On November 1, 1661, Tobias Saunders, Robert Burdick, and Joseph Clarke were arrested for taking possession of lands of Southertown, in the Pequot Country, under a warrant issued by the commissioners of the General Court of Massachusetts dated 25 October 1661 to the constable of Southertown, Walter Palmer. However, Clarke "upon extraordinary occasion was, by the Commissioners [of Southertown] and constable, set at liberty." Southertown was the name given by Connecticut to the area called Misquamicutt (later Westerly) by the Rhode Islanders who were settling there. Saunders and Burdick were taken to Boston, where from testimony they gave on 14 November 1661, it is learned that the Court of Rhode Island had allowed them to purchase lands of the Indians there, and Burdick had "built a small house there, upon the lott layed out to him." "Joseph Clark of Road Island, who was also apprehended in the company of the two former persons, being all three in company, was released by the Constable upon a very urgent occasion." Clarke was the only one identified as of "Road Island," which indicates that he was a resident of the island of Road Island (Newport or Portsmouth), and was not residing in Westerly.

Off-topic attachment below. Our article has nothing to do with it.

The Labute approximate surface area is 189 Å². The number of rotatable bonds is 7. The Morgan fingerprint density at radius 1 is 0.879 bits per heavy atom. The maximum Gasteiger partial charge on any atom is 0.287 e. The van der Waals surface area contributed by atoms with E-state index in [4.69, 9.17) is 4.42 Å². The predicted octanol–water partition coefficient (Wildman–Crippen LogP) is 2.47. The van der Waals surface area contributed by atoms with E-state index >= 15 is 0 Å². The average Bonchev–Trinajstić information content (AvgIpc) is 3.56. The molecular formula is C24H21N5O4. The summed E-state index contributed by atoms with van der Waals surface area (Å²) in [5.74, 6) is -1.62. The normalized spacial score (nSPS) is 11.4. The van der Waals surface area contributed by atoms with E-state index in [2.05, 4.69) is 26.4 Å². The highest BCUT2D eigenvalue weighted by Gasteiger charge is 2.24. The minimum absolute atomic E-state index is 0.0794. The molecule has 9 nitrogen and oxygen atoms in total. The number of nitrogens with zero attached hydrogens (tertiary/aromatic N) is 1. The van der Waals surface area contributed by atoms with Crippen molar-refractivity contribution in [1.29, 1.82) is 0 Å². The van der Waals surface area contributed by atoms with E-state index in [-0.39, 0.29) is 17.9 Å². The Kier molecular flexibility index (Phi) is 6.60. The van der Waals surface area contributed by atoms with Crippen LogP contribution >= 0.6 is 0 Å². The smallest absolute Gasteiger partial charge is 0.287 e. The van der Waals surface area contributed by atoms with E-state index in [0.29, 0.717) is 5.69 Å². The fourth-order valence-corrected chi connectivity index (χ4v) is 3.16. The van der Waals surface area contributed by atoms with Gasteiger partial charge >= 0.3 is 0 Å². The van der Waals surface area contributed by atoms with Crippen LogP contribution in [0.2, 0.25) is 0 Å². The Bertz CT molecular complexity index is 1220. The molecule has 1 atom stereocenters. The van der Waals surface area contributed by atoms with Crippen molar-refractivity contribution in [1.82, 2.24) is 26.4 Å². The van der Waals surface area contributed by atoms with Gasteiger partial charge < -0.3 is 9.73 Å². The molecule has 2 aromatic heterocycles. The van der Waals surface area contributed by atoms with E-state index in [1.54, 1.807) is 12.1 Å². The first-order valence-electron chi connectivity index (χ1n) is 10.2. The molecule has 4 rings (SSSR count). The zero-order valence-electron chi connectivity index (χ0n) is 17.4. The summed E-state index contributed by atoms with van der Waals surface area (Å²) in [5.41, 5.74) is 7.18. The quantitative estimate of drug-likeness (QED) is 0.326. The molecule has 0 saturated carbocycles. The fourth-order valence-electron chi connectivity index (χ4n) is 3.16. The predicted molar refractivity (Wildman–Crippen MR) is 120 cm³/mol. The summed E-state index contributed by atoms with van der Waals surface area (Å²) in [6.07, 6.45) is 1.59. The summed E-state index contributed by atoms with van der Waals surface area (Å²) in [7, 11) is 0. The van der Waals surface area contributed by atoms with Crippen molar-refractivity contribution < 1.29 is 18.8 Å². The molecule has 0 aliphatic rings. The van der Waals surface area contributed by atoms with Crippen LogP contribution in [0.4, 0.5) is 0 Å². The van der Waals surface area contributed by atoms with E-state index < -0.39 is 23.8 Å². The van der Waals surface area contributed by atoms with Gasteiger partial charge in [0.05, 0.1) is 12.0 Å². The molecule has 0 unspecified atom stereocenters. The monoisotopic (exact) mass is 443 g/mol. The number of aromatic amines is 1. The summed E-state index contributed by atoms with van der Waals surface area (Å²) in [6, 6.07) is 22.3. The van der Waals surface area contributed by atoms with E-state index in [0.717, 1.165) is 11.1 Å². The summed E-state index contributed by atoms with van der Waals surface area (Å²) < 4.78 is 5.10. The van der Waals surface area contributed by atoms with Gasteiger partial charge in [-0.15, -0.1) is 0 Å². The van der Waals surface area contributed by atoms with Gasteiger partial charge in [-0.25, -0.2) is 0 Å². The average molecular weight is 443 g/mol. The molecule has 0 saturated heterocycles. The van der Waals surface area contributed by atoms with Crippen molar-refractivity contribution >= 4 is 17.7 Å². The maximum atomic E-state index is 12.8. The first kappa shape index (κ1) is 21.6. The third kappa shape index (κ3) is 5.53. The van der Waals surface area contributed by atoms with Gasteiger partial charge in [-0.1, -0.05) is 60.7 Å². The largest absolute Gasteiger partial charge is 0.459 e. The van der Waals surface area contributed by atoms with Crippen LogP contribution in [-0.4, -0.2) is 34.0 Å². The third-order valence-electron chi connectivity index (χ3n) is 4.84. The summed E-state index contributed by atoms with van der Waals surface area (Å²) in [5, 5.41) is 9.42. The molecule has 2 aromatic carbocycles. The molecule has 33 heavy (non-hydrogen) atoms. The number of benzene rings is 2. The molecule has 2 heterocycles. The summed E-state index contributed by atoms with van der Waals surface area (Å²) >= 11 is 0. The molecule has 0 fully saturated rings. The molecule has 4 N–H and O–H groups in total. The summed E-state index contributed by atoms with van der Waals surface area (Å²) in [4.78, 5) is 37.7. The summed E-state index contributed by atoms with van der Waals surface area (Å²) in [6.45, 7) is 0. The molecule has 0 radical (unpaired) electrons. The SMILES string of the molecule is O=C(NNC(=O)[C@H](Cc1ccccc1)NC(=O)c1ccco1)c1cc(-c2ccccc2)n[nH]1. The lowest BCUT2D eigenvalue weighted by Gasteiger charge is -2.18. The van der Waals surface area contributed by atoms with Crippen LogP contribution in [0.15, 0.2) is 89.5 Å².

Joseph Clarke's name appears as one of the "purchasers and free inhabitants of our island, called Rhode-Island, and the rest of the colonie of Providence Plantations" in the charter granted to Rhode Island by Charles II, King of Great Britain, on 8 July 1663, and by order of this charter he was appointed an assistant to the General Assembly at Newport on 1 March 1663/4. He served in this position again at meetings of the General Assembly held at Newport on 4 May 1664, in October 1664, on 23 February 1664/5, and 3 May 1665. He was not re-elected to that position at the last meeting.


"Upon accation of some debate in this Court Concearning the Death of a young neger sarvant to Mr. Benidict Arnold now govenor in the yeare 1661 soe Called and alsoe Concearning the Death of a son of Mr Joseph Clarke now assistant in the yeare 1662 the Court declares themselves fully satisfied in the proceedings taken by the towne of newport and the officers therof to the Enquiers after the Death of the parsones aforesd and that the proceeding aforesayd weare fully availeable sufficiente and unquestonable as to the Clearing of all parsones from all maner of guilt Relating to the Death of the parsones aforesd."